OCTOBER 1, 1971
A New National Economic Policy
AN ADDRESS BY The Honourable William Davis, Q.C., M.P.P., LL.D.,
PRIME MINISTER OF ONTARIO
CHAIRMAN The President,
Henry N. R. Jackman
Although it is not customary for the President of the Empire Club to ask someone other than the principal speaker to address the meeting, I know you will all agree with me that the importance of the United Appeal to our metropolitan community deserves making an exception. I would like to present to you Mr. James C. Thackray, Executive VicePresident of Bell Canada and this year's Chairman of the United Appeal.
I speak to you on behalf of more than 125,000 families who are clients of one of the seventy-eight United Appeal Agencies in Metropolitan Toronto. Perhaps some of those families are represented in this room. One doesn't need to be poverty-stricken to need help in dealing with the realities of living in a contemporary, complex, urban society.
Obviously, however, most clients of United Appeal agencies could not buy the services they receive from the Agencies. The rest of us then must fill the gap, between income from Government grants and fees and the small amounts some clients can pay. Hence, the United Appeal Campaign--a great means to a noble end.
This year, the needs are pressing--you know, as well as I, how important it is for us to keep these voluntary agencies going. The quality of life in Metro is vitally affected. We count on your support. An extra dime on every dollar donated--or ten dollars on every hundred--will put us over the top.
Now, we notice that another campaign is underway that is due to culminate on October 21st. It is important also and, therefore, we gladly accept the fact that our political friends are poaching on the traditional United Appeal time across Ontario. So we say--"After you have canvassed, collected and contributed to your United Appeal Campaign, don't forget to vote for the candidate of your choice."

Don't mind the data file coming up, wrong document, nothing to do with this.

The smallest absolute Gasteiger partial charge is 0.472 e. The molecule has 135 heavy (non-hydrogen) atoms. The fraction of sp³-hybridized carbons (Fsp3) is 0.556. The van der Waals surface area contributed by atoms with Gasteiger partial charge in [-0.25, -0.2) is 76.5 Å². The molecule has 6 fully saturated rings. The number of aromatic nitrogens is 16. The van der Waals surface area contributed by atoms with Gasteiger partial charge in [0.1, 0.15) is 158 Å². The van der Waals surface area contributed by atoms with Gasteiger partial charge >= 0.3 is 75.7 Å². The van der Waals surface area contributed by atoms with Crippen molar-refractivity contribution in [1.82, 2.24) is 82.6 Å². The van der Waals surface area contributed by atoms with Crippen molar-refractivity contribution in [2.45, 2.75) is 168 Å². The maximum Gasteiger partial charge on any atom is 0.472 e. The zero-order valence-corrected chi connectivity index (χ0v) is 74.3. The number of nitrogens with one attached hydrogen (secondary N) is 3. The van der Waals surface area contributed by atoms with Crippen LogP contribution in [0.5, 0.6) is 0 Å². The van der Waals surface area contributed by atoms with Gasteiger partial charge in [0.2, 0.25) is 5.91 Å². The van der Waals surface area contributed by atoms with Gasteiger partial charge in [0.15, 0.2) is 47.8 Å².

Last February, when our guest became Premier of Ontario, I invited him to be the opening speaker for The Empire Club's 1971-72 Season, an invitation which he very graciously accepted. Since that time, only seven short months ago, many changes have taken place in the political life of our Province. Through circumstances well beyond the control of The Empire Club, though perhaps not entirely beyond the control of our Premier, this has perhaps been a busier fall for our guest than he might have anticipated when he accepted our invitation. We are, therefore, doubly grateful that he has seen fit to honour this longstanding commitment.
The presence of the Premier of Ontario at Empire Club Luncheons is, of course, not unusual. Every Premier of Ontario has spoken to this Club, usually many times during his term of office. I could go further and say that every Premier of Ontario in the past 70 years has also been a member of The Empire Club. In fact, three Premiers of Ontario, Sir William Hearst in 1922; the Honourable George Drew in 1932-33; and the Honourable G. Howard Ferguson in 1940-41 have served as Presidents of this Club.
In the event that some of our guests may think that this seeming connection between The Empire Club and the Premier's office is a bit untoward or strange, I can assure you that while there is a very good chance that every Premier of Ontario will be asked to join, if not to become President of The Empire Club, I can likewise assure you that it is very unlikely that every President of The Empire Club will ever receive a reciprocal invitation.
I, therefore, urge those guests here who would like to join The Empire Club--and I sincerely hope you will do so, simply by filling out the forms left on the tables and mailing them to the Club's Secretary -that you will do so in the expectation of good food, good company and good speeches, and not consider it as an opportunity for political advancement.
The role of Premier of Ontario has never been an easy one. If one took the time to read the addresses of successive Premiers of Ontario in our Yearbooks, going back now for almost 70 years, one would very quickly begin to realize that the responsibility of our Province's Chief Executive has certainly not diminished through the years. In this age of ever increasing government involvement in our daily life, the sheer size and economic importance of Ontario to the rest of Canada, has compelled our modern Premier to look outward and take a national rather than a provincial view of his responsibilities.